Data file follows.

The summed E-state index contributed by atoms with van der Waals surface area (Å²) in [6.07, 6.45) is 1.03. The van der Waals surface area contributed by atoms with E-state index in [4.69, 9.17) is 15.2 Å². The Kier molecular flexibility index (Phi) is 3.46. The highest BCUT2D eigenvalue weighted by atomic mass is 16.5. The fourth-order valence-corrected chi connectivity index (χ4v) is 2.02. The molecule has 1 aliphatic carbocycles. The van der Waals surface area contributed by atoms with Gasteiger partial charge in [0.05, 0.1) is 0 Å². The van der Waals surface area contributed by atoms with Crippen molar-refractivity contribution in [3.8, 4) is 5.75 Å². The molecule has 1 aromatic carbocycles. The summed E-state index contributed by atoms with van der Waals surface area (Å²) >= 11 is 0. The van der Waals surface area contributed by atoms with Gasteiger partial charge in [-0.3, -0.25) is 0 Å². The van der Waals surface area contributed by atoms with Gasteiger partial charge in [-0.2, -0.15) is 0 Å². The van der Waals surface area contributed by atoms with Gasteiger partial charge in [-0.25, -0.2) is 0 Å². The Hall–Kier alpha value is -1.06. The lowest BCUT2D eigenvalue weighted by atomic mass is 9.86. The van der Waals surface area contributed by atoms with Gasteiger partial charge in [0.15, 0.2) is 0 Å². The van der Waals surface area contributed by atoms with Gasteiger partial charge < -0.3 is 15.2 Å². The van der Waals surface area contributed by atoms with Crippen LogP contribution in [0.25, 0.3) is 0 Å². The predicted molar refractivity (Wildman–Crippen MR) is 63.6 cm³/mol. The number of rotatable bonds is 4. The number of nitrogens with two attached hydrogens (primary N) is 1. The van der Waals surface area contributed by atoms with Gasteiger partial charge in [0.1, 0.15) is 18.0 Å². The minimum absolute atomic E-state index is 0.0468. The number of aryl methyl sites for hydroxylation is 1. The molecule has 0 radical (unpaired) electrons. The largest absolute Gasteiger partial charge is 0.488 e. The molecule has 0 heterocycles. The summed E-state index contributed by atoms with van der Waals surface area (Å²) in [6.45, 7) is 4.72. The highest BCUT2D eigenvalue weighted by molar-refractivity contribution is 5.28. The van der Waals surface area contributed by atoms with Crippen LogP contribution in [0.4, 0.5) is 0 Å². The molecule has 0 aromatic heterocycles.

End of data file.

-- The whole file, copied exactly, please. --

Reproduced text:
The summed E-state index contributed by atoms with van der Waals surface area (Å²) in [6.07, 6.45) is 1.03. The van der Waals surface area contributed by atoms with E-state index in [4.69, 9.17) is 15.2 Å². The Kier molecular flexibility index (Phi) is 3.46. The highest BCUT2D eigenvalue weighted by atomic mass is 16.5. The fourth-order valence-corrected chi connectivity index (χ4v) is 2.02. The molecule has 1 aliphatic carbocycles. The van der Waals surface area contributed by atoms with Gasteiger partial charge in [0.05, 0.1) is 0 Å². The van der Waals surface area contributed by atoms with Crippen molar-refractivity contribution in [3.8, 4) is 5.75 Å². The molecule has 1 aromatic carbocycles. The summed E-state index contributed by atoms with van der Waals surface area (Å²) >= 11 is 0. The van der Waals surface area contributed by atoms with Gasteiger partial charge in [-0.3, -0.25) is 0 Å². The van der Waals surface area contributed by atoms with Gasteiger partial charge in [-0.2, -0.15) is 0 Å². The van der Waals surface area contributed by atoms with Gasteiger partial charge in [-0.25, -0.2) is 0 Å². The Hall–Kier alpha value is -1.06. The lowest BCUT2D eigenvalue weighted by atomic mass is 9.86. The van der Waals surface area contributed by atoms with Gasteiger partial charge in [0.15, 0.2) is 0 Å². The van der Waals surface area contributed by atoms with Gasteiger partial charge < -0.3 is 15.2 Å². The van der Waals surface area contributed by atoms with Crippen LogP contribution in [0.25, 0.3) is 0 Å². The predicted molar refractivity (Wildman–Crippen MR) is 63.6 cm³/mol. The number of rotatable bonds is 4. The number of nitrogens with two attached hydrogens (primary N) is 1. The van der Waals surface area contributed by atoms with Gasteiger partial charge in [0.1, 0.15) is 18.0 Å². The minimum absolute atomic E-state index is 0.0468. The number of aryl methyl sites for hydroxylation is 1. The molecule has 0 radical (unpaired) electrons. The largest absolute Gasteiger partial charge is 0.488 e. The molecule has 0 heterocycles. The summed E-state index contributed by atoms with van der Waals surface area (Å²) in [6.45, 7) is 4.72. The highest BCUT2D eigenvalue weighted by molar-refractivity contribution is 5.28. The van der Waals surface area contributed by atoms with Crippen LogP contribution in [0.4, 0.5) is 0 Å². The molecule has 0 aromatic heterocycles.